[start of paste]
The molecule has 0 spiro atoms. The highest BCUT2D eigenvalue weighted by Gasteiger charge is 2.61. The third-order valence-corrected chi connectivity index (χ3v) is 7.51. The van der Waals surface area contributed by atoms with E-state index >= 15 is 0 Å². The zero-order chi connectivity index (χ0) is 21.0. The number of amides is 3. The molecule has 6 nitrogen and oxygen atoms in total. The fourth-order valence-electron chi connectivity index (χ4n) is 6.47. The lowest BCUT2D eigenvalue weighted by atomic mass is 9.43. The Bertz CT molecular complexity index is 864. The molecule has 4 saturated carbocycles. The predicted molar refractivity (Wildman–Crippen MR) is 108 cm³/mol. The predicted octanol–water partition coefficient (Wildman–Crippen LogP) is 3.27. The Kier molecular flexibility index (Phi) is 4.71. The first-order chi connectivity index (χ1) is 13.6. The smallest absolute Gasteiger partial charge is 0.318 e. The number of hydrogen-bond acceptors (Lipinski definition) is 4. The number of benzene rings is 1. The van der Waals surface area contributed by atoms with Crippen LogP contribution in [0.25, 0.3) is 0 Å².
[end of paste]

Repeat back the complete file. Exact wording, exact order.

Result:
The molecule has 0 spiro atoms. The highest BCUT2D eigenvalue weighted by Gasteiger charge is 2.61. The third-order valence-corrected chi connectivity index (χ3v) is 7.51. The van der Waals surface area contributed by atoms with E-state index >= 15 is 0 Å². The zero-order chi connectivity index (χ0) is 21.0. The number of amides is 3. The molecule has 6 nitrogen and oxygen atoms in total. The fourth-order valence-electron chi connectivity index (χ4n) is 6.47. The lowest BCUT2D eigenvalue weighted by atomic mass is 9.43. The Bertz CT molecular complexity index is 864. The molecule has 4 saturated carbocycles. The predicted molar refractivity (Wildman–Crippen MR) is 108 cm³/mol. The predicted octanol–water partition coefficient (Wildman–Crippen LogP) is 3.27. The Kier molecular flexibility index (Phi) is 4.71. The first-order chi connectivity index (χ1) is 13.6. The smallest absolute Gasteiger partial charge is 0.318 e. The number of hydrogen-bond acceptors (Lipinski definition) is 4. The number of benzene rings is 1. The van der Waals surface area contributed by atoms with Crippen LogP contribution in [0.25, 0.3) is 0 Å².